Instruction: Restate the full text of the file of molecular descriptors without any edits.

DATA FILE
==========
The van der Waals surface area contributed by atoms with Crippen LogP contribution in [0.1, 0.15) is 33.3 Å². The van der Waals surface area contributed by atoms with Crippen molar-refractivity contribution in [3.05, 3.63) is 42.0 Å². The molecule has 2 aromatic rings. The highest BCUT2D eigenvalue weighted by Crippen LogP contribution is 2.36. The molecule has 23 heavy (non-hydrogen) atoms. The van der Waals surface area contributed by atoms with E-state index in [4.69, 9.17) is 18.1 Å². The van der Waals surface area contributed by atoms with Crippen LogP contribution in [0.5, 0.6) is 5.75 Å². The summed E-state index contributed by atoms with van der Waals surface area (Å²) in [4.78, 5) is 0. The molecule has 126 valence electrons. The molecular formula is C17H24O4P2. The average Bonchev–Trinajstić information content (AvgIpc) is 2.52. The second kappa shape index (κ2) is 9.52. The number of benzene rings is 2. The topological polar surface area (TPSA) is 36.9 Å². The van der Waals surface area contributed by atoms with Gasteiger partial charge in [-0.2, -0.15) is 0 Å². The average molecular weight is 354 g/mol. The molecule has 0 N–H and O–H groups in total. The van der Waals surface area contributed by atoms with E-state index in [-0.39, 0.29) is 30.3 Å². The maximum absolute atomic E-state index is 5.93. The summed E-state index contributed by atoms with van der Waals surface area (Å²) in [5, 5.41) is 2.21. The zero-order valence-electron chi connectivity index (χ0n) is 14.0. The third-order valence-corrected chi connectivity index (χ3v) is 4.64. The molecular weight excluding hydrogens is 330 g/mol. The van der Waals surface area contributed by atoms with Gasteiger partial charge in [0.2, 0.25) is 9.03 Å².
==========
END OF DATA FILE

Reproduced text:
The van der Waals surface area contributed by atoms with Crippen LogP contribution in [0.1, 0.15) is 33.3 Å². The van der Waals surface area contributed by atoms with Crippen molar-refractivity contribution in [3.05, 3.63) is 42.0 Å². The molecule has 2 aromatic rings. The highest BCUT2D eigenvalue weighted by Crippen LogP contribution is 2.36. The molecule has 23 heavy (non-hydrogen) atoms. The van der Waals surface area contributed by atoms with E-state index in [4.69, 9.17) is 18.1 Å². The van der Waals surface area contributed by atoms with Crippen LogP contribution in [0.5, 0.6) is 5.75 Å². The summed E-state index contributed by atoms with van der Waals surface area (Å²) in [4.78, 5) is 0. The molecule has 126 valence electrons. The molecular formula is C17H24O4P2. The average Bonchev–Trinajstić information content (AvgIpc) is 2.52. The second kappa shape index (κ2) is 9.52. The number of benzene rings is 2. The topological polar surface area (TPSA) is 36.9 Å². The van der Waals surface area contributed by atoms with Gasteiger partial charge in [-0.2, -0.15) is 0 Å². The average molecular weight is 354 g/mol. The molecule has 0 N–H and O–H groups in total. The van der Waals surface area contributed by atoms with E-state index in [-0.39, 0.29) is 30.3 Å². The maximum absolute atomic E-state index is 5.93. The summed E-state index contributed by atoms with van der Waals surface area (Å²) in [5, 5.41) is 2.21. The zero-order valence-electron chi connectivity index (χ0n) is 14.0. The third-order valence-corrected chi connectivity index (χ3v) is 4.64. The molecular weight excluding hydrogens is 330 g/mol. The van der Waals surface area contributed by atoms with Gasteiger partial charge in [0.2, 0.25) is 9.03 Å².